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Is all morality about human rights?

Is the whole of morality about human rights, or human rights the whole of morality? Are there other types of moral concern than human rights concerns? One can argue that morality is a human construct as we are the only species (at present) able to recognize and live by its existence. Thus, morality can only apply to human rights because we are the only species able to even enter into conversation with it in the first place.

With that in mind, do all moral considerations necessarily only relate back to the protection of these rights; so that concerns for animals or the environment are relevant only as moral concerns in terms of how they can directly/or indirectly affect human rights? Or is morality a universal concept that extends far beyond the remit of Human Rights and if so how can one justify such a position?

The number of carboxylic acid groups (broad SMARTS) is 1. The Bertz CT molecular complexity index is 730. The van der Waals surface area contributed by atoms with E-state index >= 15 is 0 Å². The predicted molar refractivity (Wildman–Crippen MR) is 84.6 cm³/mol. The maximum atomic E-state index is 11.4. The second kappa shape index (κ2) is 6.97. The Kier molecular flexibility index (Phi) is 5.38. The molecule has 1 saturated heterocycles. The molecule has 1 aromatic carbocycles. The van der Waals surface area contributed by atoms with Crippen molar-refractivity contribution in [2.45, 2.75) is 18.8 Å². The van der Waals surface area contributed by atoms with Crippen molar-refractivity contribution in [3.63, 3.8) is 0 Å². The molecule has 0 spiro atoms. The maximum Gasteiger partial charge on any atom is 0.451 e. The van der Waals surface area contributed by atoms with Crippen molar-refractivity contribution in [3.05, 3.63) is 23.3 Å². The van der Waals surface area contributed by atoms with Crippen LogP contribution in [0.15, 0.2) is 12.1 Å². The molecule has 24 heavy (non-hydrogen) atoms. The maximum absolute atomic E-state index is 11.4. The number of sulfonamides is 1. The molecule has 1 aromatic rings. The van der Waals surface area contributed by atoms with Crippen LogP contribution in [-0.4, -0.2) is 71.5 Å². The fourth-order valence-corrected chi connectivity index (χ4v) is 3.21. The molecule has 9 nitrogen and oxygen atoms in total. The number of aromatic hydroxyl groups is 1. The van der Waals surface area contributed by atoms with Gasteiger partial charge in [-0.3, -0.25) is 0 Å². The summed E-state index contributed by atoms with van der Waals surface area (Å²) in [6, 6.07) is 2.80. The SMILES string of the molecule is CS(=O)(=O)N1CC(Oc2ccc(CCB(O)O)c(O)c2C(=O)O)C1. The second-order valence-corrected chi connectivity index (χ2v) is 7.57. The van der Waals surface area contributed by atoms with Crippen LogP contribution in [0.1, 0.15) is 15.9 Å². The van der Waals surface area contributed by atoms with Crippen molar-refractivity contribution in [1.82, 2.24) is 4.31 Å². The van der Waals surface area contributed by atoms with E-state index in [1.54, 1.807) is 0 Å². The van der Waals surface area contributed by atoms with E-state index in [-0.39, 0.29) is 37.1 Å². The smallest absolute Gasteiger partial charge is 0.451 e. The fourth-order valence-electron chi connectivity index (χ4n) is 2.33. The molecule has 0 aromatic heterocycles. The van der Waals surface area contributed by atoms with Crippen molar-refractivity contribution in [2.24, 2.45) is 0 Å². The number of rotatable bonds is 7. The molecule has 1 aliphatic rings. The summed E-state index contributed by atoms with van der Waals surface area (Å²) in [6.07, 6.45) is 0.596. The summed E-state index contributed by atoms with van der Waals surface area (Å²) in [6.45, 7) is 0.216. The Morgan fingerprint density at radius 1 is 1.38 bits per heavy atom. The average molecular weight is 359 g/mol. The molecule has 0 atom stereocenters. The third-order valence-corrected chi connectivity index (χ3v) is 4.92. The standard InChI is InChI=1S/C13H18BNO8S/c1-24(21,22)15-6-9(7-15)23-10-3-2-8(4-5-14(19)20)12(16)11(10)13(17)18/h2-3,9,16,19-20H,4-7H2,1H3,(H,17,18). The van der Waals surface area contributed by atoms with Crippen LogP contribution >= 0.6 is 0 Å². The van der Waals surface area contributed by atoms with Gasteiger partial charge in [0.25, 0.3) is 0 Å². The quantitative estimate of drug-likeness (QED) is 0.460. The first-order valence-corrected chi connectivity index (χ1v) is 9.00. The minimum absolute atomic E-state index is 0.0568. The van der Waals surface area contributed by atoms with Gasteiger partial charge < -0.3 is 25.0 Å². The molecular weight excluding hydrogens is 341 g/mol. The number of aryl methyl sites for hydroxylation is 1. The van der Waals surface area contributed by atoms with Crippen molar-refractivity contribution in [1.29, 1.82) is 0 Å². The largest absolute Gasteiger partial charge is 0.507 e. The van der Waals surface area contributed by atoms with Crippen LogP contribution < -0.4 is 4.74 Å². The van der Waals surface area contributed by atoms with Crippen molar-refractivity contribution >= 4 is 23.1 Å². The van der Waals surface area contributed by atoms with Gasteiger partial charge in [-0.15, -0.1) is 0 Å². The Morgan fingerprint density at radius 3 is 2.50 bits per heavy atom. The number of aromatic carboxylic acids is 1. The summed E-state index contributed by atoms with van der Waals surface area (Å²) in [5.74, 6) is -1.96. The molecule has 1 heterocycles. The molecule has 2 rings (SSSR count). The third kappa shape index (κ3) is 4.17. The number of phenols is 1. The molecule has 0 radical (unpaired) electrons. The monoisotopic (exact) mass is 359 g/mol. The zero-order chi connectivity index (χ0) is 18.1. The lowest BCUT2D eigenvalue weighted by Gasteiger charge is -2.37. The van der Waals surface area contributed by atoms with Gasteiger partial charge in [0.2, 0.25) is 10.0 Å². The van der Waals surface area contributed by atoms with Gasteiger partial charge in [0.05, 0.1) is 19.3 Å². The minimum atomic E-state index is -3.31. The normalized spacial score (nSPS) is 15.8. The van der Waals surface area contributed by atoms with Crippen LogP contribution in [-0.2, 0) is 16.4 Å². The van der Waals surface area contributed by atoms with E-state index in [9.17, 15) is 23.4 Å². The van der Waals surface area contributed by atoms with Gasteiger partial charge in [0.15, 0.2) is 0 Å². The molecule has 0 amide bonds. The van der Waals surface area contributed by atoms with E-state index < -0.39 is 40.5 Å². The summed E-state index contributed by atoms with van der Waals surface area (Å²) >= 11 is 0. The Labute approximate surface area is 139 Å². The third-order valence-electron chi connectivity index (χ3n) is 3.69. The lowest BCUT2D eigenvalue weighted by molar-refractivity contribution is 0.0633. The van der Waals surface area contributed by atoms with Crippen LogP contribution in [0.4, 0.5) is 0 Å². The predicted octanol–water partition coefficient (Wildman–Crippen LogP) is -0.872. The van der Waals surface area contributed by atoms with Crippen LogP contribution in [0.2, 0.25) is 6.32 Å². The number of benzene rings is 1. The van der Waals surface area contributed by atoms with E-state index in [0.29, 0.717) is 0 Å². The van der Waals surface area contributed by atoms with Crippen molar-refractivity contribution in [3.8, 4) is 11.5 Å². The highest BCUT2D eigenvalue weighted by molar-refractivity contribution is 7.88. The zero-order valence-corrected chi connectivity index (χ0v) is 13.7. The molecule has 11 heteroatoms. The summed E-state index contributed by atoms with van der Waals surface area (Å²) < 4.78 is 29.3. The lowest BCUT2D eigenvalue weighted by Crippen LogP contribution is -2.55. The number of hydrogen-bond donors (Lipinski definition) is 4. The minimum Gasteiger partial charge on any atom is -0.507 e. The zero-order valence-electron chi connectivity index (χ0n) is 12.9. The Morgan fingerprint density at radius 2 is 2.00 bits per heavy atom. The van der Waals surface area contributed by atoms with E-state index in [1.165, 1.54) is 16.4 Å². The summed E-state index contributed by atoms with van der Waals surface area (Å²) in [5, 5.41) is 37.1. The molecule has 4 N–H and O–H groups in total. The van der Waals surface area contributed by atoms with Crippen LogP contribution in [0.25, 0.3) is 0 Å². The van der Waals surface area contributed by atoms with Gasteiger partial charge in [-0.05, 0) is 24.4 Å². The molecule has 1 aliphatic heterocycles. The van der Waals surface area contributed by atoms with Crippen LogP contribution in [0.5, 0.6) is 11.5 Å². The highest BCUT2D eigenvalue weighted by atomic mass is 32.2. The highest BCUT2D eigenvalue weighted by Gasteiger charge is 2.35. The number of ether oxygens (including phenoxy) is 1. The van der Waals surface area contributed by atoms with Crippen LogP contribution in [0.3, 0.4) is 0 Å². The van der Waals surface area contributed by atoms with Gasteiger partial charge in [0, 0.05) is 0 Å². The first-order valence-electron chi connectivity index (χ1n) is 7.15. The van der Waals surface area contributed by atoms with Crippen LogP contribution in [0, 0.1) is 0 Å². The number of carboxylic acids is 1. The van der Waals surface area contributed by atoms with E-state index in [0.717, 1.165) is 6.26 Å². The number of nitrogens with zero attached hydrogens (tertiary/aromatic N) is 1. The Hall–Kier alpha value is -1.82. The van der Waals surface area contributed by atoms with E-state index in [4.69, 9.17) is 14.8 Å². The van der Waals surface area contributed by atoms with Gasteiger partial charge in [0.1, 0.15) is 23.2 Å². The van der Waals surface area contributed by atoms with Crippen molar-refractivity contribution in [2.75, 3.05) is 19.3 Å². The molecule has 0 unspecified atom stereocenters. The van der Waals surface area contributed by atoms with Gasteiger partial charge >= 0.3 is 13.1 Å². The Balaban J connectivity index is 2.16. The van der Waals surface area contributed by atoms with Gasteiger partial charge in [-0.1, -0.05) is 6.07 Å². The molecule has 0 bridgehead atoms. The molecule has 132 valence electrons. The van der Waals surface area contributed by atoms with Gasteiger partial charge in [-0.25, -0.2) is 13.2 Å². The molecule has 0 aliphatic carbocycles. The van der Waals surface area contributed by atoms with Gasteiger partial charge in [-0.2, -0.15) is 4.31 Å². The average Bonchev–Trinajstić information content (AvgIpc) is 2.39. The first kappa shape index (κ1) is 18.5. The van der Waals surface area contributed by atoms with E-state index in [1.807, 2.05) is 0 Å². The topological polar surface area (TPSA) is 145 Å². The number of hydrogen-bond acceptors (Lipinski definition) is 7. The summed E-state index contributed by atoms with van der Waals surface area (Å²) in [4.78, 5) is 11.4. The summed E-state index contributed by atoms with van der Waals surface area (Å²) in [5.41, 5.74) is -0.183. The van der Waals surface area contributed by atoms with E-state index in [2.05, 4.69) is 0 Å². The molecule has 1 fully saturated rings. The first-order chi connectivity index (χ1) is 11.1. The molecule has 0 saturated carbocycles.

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    Nov 9 2012: Re: "One can argue that morality is a human construct as we are the only species (at present) able to recognize and live by its existence.
    Where did morality evolve from if not other animals?
    http://www.ted.com/talks/frans_de_waal_do_animals_have_morals.html
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      Nov 19 2012: it could be someone's common sense like when you think of an invention or an idea. for example, after seen someone committing detrimental acts against another even a distant community could have come with a set of new morality based rules. I don't think certain things have to evolve from something else.

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